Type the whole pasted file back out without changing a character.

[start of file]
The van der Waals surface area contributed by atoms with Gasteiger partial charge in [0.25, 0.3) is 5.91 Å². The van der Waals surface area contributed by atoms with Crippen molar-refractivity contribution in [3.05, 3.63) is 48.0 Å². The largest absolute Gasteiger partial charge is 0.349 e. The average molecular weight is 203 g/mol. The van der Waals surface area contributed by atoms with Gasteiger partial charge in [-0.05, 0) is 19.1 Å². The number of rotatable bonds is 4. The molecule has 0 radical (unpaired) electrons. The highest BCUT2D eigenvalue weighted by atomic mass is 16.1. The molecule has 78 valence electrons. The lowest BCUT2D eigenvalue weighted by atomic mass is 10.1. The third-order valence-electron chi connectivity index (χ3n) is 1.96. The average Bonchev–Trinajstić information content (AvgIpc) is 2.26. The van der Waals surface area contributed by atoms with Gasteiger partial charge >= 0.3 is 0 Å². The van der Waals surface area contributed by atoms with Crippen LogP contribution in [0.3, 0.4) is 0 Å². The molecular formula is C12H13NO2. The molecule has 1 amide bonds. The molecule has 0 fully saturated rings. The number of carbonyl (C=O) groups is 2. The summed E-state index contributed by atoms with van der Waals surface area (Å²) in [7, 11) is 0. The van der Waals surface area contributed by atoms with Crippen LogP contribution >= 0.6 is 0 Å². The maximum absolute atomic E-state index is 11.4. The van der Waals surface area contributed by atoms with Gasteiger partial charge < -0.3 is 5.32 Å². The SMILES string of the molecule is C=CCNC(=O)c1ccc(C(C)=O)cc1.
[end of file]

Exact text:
The van der Waals surface area contributed by atoms with Gasteiger partial charge in [0.25, 0.3) is 5.91 Å². The van der Waals surface area contributed by atoms with Crippen molar-refractivity contribution in [3.05, 3.63) is 48.0 Å². The largest absolute Gasteiger partial charge is 0.349 e. The average molecular weight is 203 g/mol. The van der Waals surface area contributed by atoms with Gasteiger partial charge in [-0.05, 0) is 19.1 Å². The number of rotatable bonds is 4. The molecule has 0 radical (unpaired) electrons. The highest BCUT2D eigenvalue weighted by atomic mass is 16.1. The molecule has 78 valence electrons. The lowest BCUT2D eigenvalue weighted by atomic mass is 10.1. The third-order valence-electron chi connectivity index (χ3n) is 1.96. The average Bonchev–Trinajstić information content (AvgIpc) is 2.26. The van der Waals surface area contributed by atoms with Gasteiger partial charge >= 0.3 is 0 Å². The van der Waals surface area contributed by atoms with Crippen LogP contribution in [0.3, 0.4) is 0 Å². The molecular formula is C12H13NO2. The molecule has 1 amide bonds. The molecule has 0 fully saturated rings. The number of carbonyl (C=O) groups is 2. The summed E-state index contributed by atoms with van der Waals surface area (Å²) in [7, 11) is 0. The van der Waals surface area contributed by atoms with Crippen LogP contribution >= 0.6 is 0 Å². The maximum absolute atomic E-state index is 11.4. The van der Waals surface area contributed by atoms with Gasteiger partial charge < -0.3 is 5.32 Å². The SMILES string of the molecule is C=CCNC(=O)c1ccc(C(C)=O)cc1.